Dr. Dean Edell Reading Glasses[edit]

Edell has endorsed and lent his name to a line of reading glasses sold in the United States since the mid-1980s.

Awards[edit]

Edell has won media awards for his work, including the C. Everett Koop Media Award, the Edward R. Murrow Award, a national Emmy, the American Cancer Society Recognition Award, and the American Heart Association Award. In August 2011 Dr. Edell was honored by The Independent Investigations Group with an 'Iggie' award for promoting science and critical thinking in mainstream media. [8]

References[edit]

  1. ^ http://id.loc.gov/authorities/names/n99000500.html
  2. ^ "Interview With Senator John Kerry and Teresa Heinz Kerry; Pete Rose Admits Betting on Baseball". Paula Zahn Now. 2004-01-05. CNN. http://transcripts.cnn.com/TRANSCRIPTS/0401/05/pzn.00.html. Retrieved 2009-10-23.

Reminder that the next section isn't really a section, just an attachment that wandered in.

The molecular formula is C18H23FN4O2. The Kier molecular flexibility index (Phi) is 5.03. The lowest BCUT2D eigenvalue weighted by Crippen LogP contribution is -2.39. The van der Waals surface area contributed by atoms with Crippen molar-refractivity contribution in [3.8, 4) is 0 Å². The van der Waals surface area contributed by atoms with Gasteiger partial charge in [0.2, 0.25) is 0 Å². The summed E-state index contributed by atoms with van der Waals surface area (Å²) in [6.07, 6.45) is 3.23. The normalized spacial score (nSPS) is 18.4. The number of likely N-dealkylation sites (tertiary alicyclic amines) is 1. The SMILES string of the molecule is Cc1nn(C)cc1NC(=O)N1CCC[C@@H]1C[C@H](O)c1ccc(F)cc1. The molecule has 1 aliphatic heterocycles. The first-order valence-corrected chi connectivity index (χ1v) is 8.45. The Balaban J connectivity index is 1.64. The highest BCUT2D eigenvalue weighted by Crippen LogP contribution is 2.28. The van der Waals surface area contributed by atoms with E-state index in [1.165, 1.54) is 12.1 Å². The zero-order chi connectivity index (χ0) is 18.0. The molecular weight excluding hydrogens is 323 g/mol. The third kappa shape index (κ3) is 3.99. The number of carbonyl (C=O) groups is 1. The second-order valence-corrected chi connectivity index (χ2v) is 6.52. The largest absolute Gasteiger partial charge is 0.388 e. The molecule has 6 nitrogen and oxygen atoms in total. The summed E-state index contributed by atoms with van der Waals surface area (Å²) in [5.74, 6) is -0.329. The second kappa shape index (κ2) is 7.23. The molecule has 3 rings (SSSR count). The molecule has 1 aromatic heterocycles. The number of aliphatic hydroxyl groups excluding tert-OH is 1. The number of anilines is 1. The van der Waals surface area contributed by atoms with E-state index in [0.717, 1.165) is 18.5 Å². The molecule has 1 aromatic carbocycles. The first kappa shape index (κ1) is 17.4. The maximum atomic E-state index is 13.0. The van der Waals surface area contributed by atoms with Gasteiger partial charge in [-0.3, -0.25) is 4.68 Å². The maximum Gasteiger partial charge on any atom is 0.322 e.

3. ^ "Anatomy As Art: The Dean Edell Collection". Christie's. 2007-10-05. Retrieved 2009-10-23. 
  4. ^ Talkers, May, 1992
  5. ^ "The Top Talk Radio Audiences", as of September 2010 when Edell retired., Talkers Magazine
  6. ^ Hollywood Reporter, 6/15/92
  7. ^ "Premiere's 'Dr. Dean Edell Medical Minutes' To End March 29th". AllAccess.com. All Access Music Group. Retrieved 31 March 2013. 
  8. ^ "News Update: September 2011". Iigwest.com. 2011-09-30. Retrieved 2012-02-15. 
  • Antonucci, Mike (January 5, 2004). "The Dr. Dean You Don't Know". San Jose Mercury News

External links[edit]